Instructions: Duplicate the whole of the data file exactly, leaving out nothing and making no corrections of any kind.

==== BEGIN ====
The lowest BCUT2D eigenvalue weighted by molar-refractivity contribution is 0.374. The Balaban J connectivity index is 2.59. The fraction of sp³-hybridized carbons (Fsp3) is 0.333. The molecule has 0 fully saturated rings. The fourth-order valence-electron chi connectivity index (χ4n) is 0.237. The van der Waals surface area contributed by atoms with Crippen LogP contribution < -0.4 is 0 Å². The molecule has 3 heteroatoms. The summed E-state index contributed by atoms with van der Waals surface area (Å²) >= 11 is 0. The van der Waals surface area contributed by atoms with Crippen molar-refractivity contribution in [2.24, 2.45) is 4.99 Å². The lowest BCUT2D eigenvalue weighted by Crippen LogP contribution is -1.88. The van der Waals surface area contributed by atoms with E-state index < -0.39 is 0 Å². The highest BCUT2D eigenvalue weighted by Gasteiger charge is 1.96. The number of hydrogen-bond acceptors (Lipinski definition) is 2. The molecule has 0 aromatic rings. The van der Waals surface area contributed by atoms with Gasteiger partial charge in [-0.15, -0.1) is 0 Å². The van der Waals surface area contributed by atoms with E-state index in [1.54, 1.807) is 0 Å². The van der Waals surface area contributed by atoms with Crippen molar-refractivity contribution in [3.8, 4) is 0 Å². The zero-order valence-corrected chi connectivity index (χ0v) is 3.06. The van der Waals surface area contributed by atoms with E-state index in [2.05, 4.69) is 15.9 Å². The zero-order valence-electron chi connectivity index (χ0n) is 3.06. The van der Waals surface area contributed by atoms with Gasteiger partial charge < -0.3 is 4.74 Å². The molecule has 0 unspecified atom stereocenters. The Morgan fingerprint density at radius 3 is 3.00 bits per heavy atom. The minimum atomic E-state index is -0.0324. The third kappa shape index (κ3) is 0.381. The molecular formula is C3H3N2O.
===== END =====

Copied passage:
The lowest BCUT2D eigenvalue weighted by molar-refractivity contribution is 0.374. The Balaban J connectivity index is 2.59. The fraction of sp³-hybridized carbons (Fsp3) is 0.333. The molecule has 0 fully saturated rings. The fourth-order valence-electron chi connectivity index (χ4n) is 0.237. The van der Waals surface area contributed by atoms with Crippen LogP contribution < -0.4 is 0 Å². The molecule has 3 heteroatoms. The summed E-state index contributed by atoms with van der Waals surface area (Å²) >= 11 is 0. The van der Waals surface area contributed by atoms with Crippen molar-refractivity contribution in [2.24, 2.45) is 4.99 Å². The lowest BCUT2D eigenvalue weighted by Crippen LogP contribution is -1.88. The van der Waals surface area contributed by atoms with E-state index < -0.39 is 0 Å². The highest BCUT2D eigenvalue weighted by Gasteiger charge is 1.96. The number of hydrogen-bond acceptors (Lipinski definition) is 2. The molecule has 0 aromatic rings. The van der Waals surface area contributed by atoms with Gasteiger partial charge in [-0.15, -0.1) is 0 Å². The van der Waals surface area contributed by atoms with E-state index in [1.54, 1.807) is 0 Å². The van der Waals surface area contributed by atoms with Crippen molar-refractivity contribution in [3.8, 4) is 0 Å². The zero-order valence-corrected chi connectivity index (χ0v) is 3.06. The van der Waals surface area contributed by atoms with E-state index in [2.05, 4.69) is 15.9 Å². The zero-order valence-electron chi connectivity index (χ0n) is 3.06. The van der Waals surface area contributed by atoms with Gasteiger partial charge < -0.3 is 4.74 Å². The molecule has 0 unspecified atom stereocenters. The Morgan fingerprint density at radius 3 is 3.00 bits per heavy atom. The minimum atomic E-state index is -0.0324. The third kappa shape index (κ3) is 0.381. The molecular formula is C3H3N2O.